Jeremy Jones


Jeremy Jones founded Nelson Jones along with his partners after graduating from one of America’s top 20 juris doctorate programs at the University of Minnesota Law School. Jeremy’s practice focuses on fighting for the rights of clients embroiled in divorce and other family law issues. Jeremy also represents law enforcement and other municipal employees at administrative tribunals throughout Utah, and before the Utah Court of Appeals.



Utah, 2013



Clerked for Presiding Judge Bruce Peterson at the Hennepin County,

Minnesota Family Court-January 2008 - September 2008

Rawson & Goff, February 2011 - December 2011

Mumford Rawson, December 2011 - June 2013

Nelson Jones, PLLC, January 2014 - Present




Hollenbach v. Salt Lake City Civil Service Commission, 2016 UT App 64.

Synopsis: the Salt Lake CSC interpreted its own policy in the most restrictive way possible in order to deny jurisdiction to hear an employee’s administrative appeal. Held: an agency may not interpret its own policies in a manner that is more restrictive than state law. Outcome: the CSC’s decision was reversed and remanded such that the employee’s appeal could be considered on the merits.


Aiono v. Utah Department of Corrections, 2017 UT App 143.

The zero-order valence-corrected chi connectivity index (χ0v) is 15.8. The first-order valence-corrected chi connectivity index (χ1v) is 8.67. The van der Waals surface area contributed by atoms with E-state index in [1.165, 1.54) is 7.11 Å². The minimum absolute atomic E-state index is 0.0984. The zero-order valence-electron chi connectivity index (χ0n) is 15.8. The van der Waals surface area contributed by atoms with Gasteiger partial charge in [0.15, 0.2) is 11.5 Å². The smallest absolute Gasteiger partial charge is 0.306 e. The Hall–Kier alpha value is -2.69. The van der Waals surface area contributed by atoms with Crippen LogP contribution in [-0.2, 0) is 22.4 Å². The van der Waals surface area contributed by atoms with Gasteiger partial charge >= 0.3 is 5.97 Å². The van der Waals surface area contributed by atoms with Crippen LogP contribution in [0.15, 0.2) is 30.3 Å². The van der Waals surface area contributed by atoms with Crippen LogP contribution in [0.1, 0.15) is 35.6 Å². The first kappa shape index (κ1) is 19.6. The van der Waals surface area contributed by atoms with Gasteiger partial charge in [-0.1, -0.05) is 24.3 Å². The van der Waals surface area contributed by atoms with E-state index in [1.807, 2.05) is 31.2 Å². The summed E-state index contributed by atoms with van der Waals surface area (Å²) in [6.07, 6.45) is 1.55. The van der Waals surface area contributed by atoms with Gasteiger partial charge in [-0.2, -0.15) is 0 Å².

Synopsis: an employee was terminated by the Dep’t of Corrections based on the claim that they had violated policy by not adhering to best practices. Held: agency employees are entitled to rely on agency policy, which cannot be later revised through interpretation by the agency or the Career Service Review Office. Further, the question of whether the employee violated policy is a law-like question subject to review for correctness. Outcome: the employee’s termination was overturned and

the employee was reinstated with back pay.


Palmer v. St. George City Council, St. George Police Department, Et Al., 2018 UT App 94. Synopsis: a police sergeant was suspended for 40 hours without pay for allegedly violating agency policy. The sergeant challenged the suspension and asked that the city provide access to records that would show whether the punishment imposed was proportional and consistent with discipline handed down other employees. The city denied this request. Held: municipal agencies cannot deny employees access to comparative discipline files necessary to challenge disciplinary decisions before appeals boards. Further, the Appeals Board violated the employee’s due process rights by failing to make factual findings that would explain its decision. Outcome: the employee’s suspension was set aside and the case was remanded for a new appeals hearing.